As lockdowns end, pope prays for prudence in behavior, judging others

As lockdowns end, pope prays for prudence in behavior, judging others

Pope Francis arrives for Mass April 28, 2020, in the chapel of his Vatican residence, the Domus Sanctae Marthae. (Credit: CNS photo/Vatican Media.)

Pope Francis began his early morning Mass praying that people would be prudent and obedient as governments begin lifting restrictions imposed to stop the coronavirus pandemic.

ROME — Pope Francis began his early morning Mass praying that people would be prudent and obedient as governments begin lifting restrictions imposed to stop the coronavirus pandemic.

And, in his homily at the Mass April 28, he prayed that people would be prudent in their judgment of others, refraining from gossip and not believing lies and “fake news” about entire categories of people.

“At this time, when we are beginning to receive instructions for coming out of quarantine, we pray that the Lord would give his people — all of us — the grace of prudence and obedience to the instructions so that the pandemic does not return,” he said at the beginning of the Mass in the chapel of the Domus Sanctae Marthae.

The pope’s comments came two days after the Italian bishops expressed concern that the Italian government’s plan for easing the pandemic lockdown in stages through June 1 had not made provision for the resumption of public Masses. The prime minister promised to study the issue to see if there were ways to do so safely.

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In his homily, Pope Francis focused on the account from the Acts of the Apostles about the martyrdom of St. Stephen.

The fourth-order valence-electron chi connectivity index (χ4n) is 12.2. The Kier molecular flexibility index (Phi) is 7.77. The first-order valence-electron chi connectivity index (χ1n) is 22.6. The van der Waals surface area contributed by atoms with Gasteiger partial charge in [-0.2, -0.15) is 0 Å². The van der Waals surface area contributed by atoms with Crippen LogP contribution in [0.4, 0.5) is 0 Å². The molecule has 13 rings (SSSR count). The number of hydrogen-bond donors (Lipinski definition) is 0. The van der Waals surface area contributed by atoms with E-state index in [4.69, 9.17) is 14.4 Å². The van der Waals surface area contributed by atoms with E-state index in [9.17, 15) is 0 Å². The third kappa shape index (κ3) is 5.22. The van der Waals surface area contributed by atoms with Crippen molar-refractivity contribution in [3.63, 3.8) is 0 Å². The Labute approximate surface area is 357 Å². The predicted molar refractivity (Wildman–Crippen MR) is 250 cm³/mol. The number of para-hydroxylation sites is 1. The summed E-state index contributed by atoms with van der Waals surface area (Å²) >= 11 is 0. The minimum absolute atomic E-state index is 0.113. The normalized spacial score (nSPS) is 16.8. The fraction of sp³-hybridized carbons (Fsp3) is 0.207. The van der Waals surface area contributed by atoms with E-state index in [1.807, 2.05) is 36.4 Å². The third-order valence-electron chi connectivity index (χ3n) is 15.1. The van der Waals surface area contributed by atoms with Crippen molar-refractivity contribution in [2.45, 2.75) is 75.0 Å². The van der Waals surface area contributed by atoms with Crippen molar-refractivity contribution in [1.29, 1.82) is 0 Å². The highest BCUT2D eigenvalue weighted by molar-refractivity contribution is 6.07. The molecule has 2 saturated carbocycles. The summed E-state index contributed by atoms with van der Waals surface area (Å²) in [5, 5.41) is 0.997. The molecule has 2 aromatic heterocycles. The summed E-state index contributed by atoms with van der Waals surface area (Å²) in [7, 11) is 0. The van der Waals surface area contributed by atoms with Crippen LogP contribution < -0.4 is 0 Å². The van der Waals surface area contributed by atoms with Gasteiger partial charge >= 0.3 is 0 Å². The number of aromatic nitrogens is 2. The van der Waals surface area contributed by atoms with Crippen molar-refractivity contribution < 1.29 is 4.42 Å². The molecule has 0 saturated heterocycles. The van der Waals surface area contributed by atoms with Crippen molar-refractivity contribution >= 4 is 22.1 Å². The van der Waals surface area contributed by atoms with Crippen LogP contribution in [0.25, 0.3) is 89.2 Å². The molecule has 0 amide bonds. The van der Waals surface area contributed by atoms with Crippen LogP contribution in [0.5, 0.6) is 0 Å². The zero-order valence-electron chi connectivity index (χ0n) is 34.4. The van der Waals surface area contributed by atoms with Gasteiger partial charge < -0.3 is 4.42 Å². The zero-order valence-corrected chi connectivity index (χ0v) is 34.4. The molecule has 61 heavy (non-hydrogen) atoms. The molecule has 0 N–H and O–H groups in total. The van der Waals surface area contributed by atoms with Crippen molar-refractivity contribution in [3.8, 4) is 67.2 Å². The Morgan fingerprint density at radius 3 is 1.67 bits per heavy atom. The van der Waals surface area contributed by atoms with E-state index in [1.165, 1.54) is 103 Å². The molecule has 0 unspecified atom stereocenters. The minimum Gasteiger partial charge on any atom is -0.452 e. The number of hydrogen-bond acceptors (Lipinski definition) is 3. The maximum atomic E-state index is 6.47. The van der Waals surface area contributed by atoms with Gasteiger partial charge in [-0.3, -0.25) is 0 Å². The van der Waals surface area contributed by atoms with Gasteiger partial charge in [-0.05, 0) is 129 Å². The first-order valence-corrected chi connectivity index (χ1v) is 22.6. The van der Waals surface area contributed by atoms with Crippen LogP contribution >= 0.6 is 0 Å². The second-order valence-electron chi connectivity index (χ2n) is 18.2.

The story is “brutally” simple, the pope said. “The doctors of the law could not tolerate the clarity of his doctrine and, as soon as he proclaimed it, they went to ask if people would say that they had heard Stephen blaspheme against God, against the law. And after that, they pounce on him and stone him. That simple.”

The dynamic is not new, he said. The Old Testament recounts similar stories about attacks on Susanna and Naboth and about Haman’s persecution of the Israelites.

The stories are filled with “false news, lies that fire up the people and make them demand justice. It’s a lynching, a real lynching,” the pope said.

Often the lies are taken a step further, he said. In biblical times and still today, those making the false accusations and whipping up the mob then turn to a judge to get an official stamp of approval for unjust judgments, like when the chief priests went to Pilate to get him to condemn Jesus.

The same thing happened to Asia Bibi in Pakistan, the pope said. She spent eight years on death row after a conviction in 2010 based on insubstantial evidence. She had been accused of blasphemy in a dispute over a cup of water with a Muslim co-worker on a farm.

On a whole other level, he said, the same process of stirring up hatred and creating an “avalanche” of lies led to the Shoah, the slaughter of 6 million Jews by the Nazis during World War II.

“The Shoah was a case of this kind,” he said. “An opinion against a people was created” and repeated so often that it seemed “normal.” People responded by saying, “Yes, yes, they should be killed,” he said.

It is a way to “get rid” of people one doesn’t like, the pope said, but many “do not know that there is a little daily lynching that attempts to condemn people, to create a bad reputation for them, to dispose of them, to condemn them: it is the little daily lynching of gossip that creates an opinion,” a prejudice.

“May the Lord help us to be just in our judgments and to not start or follow this massive condemnation that gossiping provokes,” he prayed.

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